The politics of cleavage and capris
- Article by: Kate Parry
- Star Tribune Reader's Representative
- August 18, 2007 - 5:11 PM
The buzz after Sen. Hillary Clinton's speech on the U.S. Senate floor in July was about how her V-neck allowed for a tiny glimpse of cleavage. After a recent presidential debate with John Edwards and Barack Obama, the chatter was all about their lighthearted critique of Clinton's jacket.
Controversy over Clinton's fashion choices, what they mean and whether they merit coverage has consumed far more newsprint and air time than any policy points the woman who may one day lead the free world made on the Senate floor or in that debate.
Here in Minnesota, the Star Tribune has picked up wire stories on all of that and recently added some local fashion commentary. We've read all about U.S. Rep. Michele Bachmann's love for kitten heels and what she was wearing when she realized she was a Republican in a Minnesota Profile on July 22. Now comes Lt. Gov. Carol Molnau's capris and nautical-theme t-shirt in a description of a news conference about the bridge collapse.
When is the way someone looks or the clothes he or she wears relevant to that person's performance as a public official? Are these telling details that illuminate the person or ways that writers, intentionally or unintentionally, make female officials appear lightweight and frivolous?
The Star Tribune didn't publish the original cleavage story, but picked up a news story on the controversy afterwards, including a small image of Clinton and her cleavage as seen on C-SPAN2. In that piece, Pulitzer Prize-winning fashion writer Robin Givhan of the Washington Post defended her story: "It was a piece about a public person's appearance on the Senate floor that was surprising because of the location and because of the person. It's disingenuous to think that revealing cleavage, any amount of it, in that kind of situation is a nonissue."
Yet if fashion and physique are so relevant, why do we so seldom read about what male candidates and officials decided to wear today?
Feature writer Kim Ode said she pauses to carefully consider before adding physical description. Why? "Because you know these kinds of questions are going to be raised" when the description is of female officials and candidates, Ode said. The questions aren't raised as often about men, perhaps because their more uniform dress makes them less visually interesting for writers to describe.
"When we get into trouble is when we don't follow through on why we shared this detail," said Ode, who wrote the Minnesota Profile on Bachmann that described her wearing "sneakers and a trim jogging suit, her hair clipped back," her love of "kitten-heeled slides." Ode quoted Bachmann describing that transformational moment when she realized she was a Republican by recalling what clothes she was wearing.
When she writes about men, Ode mines them for rich, visual detail as well. "Whenever we do it, we need to make sure there's a clear purpose in the description," Ode said.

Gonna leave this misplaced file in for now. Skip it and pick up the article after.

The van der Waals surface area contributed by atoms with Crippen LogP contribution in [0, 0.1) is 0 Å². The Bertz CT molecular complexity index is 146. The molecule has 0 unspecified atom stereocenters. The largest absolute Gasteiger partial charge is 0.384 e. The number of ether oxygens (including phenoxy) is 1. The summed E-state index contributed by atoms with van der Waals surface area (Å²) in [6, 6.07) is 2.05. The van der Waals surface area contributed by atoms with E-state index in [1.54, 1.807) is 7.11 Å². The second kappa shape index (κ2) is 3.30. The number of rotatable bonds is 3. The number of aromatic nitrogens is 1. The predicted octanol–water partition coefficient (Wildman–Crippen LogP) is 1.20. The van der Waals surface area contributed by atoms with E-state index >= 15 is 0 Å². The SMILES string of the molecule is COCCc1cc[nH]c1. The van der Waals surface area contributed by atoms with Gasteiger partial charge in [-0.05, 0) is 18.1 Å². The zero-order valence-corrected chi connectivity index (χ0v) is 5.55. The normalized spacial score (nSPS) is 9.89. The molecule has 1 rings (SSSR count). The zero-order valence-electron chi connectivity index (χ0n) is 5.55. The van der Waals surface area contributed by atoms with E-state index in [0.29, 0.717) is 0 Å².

Reporter Rochelle Olson was considering similar issues as she watched Molnau at the bridge news conference Aug. 6. in preparation for writing a profile of the lieutenant governor and transportation commissioner.
"Part of the story was about her leadership style at MnDOT. There were questions that had been raised about whether she or Bob McFarlin [her assistant] was really running the agency.
"She got up and briefly introduced McFarlin. He was wearing a suit or a sports coat and tie." Molnau, Olson wrote the next Sunday, was "wearing white capri pants and a nautical theme T-shirt."
Olson said she thought Molnau's apparel was "not just casual, it was extremely casual, bordering on disrespectful. The nautical theme was strange, given there were bodies in the river. I don't think I've ever seen a public official at that level dressed that casually at an official event."
I like to read colorful, detailed descriptions. I do worry that describing women comes more easily to writers and slips into coverage more often, risking the impression that appearance is more key to understanding women than men.
When reporters prepared quick profiles of Minnesota's three new representatives to Congress last November, the only profile that noted how someone was dressed was of Bachmann, the lone woman.
Searching the Star Tribune's archives for the word "style" and the Democratic candidates' names, Clinton's fashion choices come up. For Obama, references to "cool, professorial style" and "his masterful stump style" result. A photo of Obama frolicking in the Hawaiian surf on vacation got lots of coverage elsewhere, but didn't make the Star Tribune. John Edwards' $400 haircut merited an eight-inch wire story on page A7 and a tiny picture in which his hair was hard to see. So far, Republican candidates seem to have eluded the fashionistas.
Editors and reporters need to ensure officials and candidates are described with equal vigor, no matter their gender. As a lover of colorful writing, I would advocate against achieving that by simply dropping descriptions of women. Instead, let it rip more often about images some men project -- the midlife hair crises that can transform men into human Chia Pets overnight, the uninspiring business uniforms they don, the bold fashion statements male state legislators have made with vivid ties, the rare elegance of a well-dressed man.
Surely all of that is as revealing as a half-inch of Hillary Clinton's cleavage.
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